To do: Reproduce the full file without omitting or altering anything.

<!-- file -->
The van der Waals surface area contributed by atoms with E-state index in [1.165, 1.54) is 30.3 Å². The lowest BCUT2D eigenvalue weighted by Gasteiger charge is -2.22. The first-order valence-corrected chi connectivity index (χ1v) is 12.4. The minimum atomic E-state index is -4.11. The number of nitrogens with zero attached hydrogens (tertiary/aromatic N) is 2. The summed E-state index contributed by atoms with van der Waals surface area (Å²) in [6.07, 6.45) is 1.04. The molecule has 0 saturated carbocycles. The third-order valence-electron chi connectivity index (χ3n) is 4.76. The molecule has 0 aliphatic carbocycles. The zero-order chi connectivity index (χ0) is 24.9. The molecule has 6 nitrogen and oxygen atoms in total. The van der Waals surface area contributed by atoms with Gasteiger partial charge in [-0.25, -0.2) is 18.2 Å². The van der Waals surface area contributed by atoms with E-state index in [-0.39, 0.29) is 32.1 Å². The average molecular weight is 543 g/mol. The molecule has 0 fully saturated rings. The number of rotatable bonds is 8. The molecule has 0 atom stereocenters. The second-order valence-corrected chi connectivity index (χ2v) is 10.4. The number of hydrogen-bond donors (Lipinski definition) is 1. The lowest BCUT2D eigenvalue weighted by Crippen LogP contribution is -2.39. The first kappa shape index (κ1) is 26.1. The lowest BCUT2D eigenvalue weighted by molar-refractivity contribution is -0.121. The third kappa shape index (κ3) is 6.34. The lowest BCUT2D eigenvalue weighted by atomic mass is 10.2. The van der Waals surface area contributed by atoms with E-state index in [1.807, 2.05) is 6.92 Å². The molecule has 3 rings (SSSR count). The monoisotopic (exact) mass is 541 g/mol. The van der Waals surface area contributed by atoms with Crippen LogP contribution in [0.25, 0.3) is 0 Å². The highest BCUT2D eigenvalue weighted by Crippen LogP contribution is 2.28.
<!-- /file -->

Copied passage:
The van der Waals surface area contributed by atoms with E-state index in [1.165, 1.54) is 30.3 Å². The lowest BCUT2D eigenvalue weighted by Gasteiger charge is -2.22. The first-order valence-corrected chi connectivity index (χ1v) is 12.4. The minimum atomic E-state index is -4.11. The number of nitrogens with zero attached hydrogens (tertiary/aromatic N) is 2. The summed E-state index contributed by atoms with van der Waals surface area (Å²) in [6.07, 6.45) is 1.04. The molecule has 0 saturated carbocycles. The third-order valence-electron chi connectivity index (χ3n) is 4.76. The molecule has 0 aliphatic carbocycles. The zero-order chi connectivity index (χ0) is 24.9. The molecule has 6 nitrogen and oxygen atoms in total. The van der Waals surface area contributed by atoms with Gasteiger partial charge in [-0.25, -0.2) is 18.2 Å². The van der Waals surface area contributed by atoms with E-state index in [-0.39, 0.29) is 32.1 Å². The average molecular weight is 543 g/mol. The molecule has 0 fully saturated rings. The number of rotatable bonds is 8. The molecule has 0 atom stereocenters. The second-order valence-corrected chi connectivity index (χ2v) is 10.4. The number of hydrogen-bond donors (Lipinski definition) is 1. The lowest BCUT2D eigenvalue weighted by Crippen LogP contribution is -2.39. The first kappa shape index (κ1) is 26.1. The lowest BCUT2D eigenvalue weighted by molar-refractivity contribution is -0.121. The third kappa shape index (κ3) is 6.34. The lowest BCUT2D eigenvalue weighted by atomic mass is 10.2. The van der Waals surface area contributed by atoms with E-state index in [1.807, 2.05) is 6.92 Å². The molecule has 3 rings (SSSR count). The monoisotopic (exact) mass is 541 g/mol. The van der Waals surface area contributed by atoms with Crippen LogP contribution in [0.25, 0.3) is 0 Å². The highest BCUT2D eigenvalue weighted by Crippen LogP contribution is 2.28.